Review: Sweetness saves 'Peanut Butter Falcon'

Southern adventure tale powered by its good intentions, and a magnetic performance by Shia LaBeouf

Adam Graham
Detroit News Film Critic

A boy with Down's syndrome runs away to fulfill his dreams of becoming a professional wrestler in "The Peanut Butter Falcon," a kind-natured Southern road trip adventure whose overly fanciful spirit is rescued by its good intentions.  

Zak (Zack Gottsagen) is a teenager placed by the state in a retirement home where he's cared for by Eleanor (Dakota Johnson), an earnest, big-hearted volunteer. Zak spends his days watching old videocassettes of the Salt Water Redneck (Thomas Haden Church), a pro-wrestler who runs a nearby wrestling school.   

Dakota Johnson, Zack Gottsagen and Shia LaBeouf in "The Peanut Butter Falcon."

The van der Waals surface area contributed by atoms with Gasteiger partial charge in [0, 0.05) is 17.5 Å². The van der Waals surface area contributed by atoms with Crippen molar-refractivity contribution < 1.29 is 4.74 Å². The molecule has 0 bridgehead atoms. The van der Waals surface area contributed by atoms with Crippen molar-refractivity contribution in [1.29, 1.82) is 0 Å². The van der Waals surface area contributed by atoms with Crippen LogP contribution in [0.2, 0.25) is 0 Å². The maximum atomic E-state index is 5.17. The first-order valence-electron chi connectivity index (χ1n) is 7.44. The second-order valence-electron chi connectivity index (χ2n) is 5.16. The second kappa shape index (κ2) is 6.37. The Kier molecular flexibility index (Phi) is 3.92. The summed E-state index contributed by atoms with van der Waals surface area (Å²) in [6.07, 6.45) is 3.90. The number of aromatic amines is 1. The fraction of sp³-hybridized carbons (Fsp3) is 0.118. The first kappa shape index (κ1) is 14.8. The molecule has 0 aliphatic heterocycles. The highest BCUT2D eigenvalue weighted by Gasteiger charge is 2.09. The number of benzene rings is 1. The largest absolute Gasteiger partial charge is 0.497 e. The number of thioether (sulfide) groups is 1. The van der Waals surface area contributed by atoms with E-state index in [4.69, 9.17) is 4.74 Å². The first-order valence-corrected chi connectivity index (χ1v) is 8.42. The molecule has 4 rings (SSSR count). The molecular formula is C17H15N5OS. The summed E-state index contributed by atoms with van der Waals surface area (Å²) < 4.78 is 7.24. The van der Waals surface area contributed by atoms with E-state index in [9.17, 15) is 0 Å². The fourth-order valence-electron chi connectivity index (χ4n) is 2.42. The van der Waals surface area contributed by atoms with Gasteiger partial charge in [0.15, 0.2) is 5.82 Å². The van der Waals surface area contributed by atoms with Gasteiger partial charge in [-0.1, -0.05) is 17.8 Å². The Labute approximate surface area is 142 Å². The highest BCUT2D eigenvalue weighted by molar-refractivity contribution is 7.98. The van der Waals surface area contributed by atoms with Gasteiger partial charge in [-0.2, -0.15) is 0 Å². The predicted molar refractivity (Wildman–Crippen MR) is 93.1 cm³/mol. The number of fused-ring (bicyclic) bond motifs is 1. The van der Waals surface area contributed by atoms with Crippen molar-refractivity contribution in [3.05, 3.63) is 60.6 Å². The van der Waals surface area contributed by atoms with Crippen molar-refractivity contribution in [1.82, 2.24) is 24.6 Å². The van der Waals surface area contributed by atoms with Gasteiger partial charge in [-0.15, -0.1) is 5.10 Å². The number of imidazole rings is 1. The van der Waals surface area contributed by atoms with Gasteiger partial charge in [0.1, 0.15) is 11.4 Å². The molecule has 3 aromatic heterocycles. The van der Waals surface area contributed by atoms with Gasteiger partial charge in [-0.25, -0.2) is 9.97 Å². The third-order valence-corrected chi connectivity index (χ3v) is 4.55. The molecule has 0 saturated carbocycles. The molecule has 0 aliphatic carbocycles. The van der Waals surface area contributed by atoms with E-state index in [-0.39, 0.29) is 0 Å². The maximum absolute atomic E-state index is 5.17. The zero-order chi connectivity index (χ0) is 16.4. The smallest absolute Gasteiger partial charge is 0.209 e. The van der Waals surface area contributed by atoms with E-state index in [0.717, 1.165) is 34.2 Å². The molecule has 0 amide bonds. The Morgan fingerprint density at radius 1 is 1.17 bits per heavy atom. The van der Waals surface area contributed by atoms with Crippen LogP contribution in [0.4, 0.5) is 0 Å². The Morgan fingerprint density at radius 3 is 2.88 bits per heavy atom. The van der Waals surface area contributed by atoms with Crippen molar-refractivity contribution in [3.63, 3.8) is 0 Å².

Zak slips out one night and meets up with Tyler (Shia LaBeouf), a troubled fisherman on the run after he destroyed a boating facility. They team up — reluctantly, at first — and Tyler agrees to help Zak find his hero, while evading the parties tracking them both down. 

LaBeouf's dangerous, rough-hewn charm gives Tyler a compelling edge; he remains one of the most commanding actors of his generation, and he's reason enough to buy into the tale. His scenes with Gottsagen have a raw honesty and sweetness that smooth over some of the bumps that emerge late in the story.  

Writer-director team Tyler Nilson and Michael Schwartz know the terrain of the story, and the waterways and wooded trails of the Carolinas photograph well. 

Optimism tends to trump logic in the story, especially when it comes to Johnson's character who, after tracking down the boys, is all-too-willing to join them on their adventure. Nilson and Schwartz want to create a feel-good story, and they cut a lot of corners to get there. But once they get there, the destination is worth the ride. 

'The Peanut Butter Falcon'


Rated PG-13: for thematic content, language throughout, some violence and smoking

Running time: 98 minutes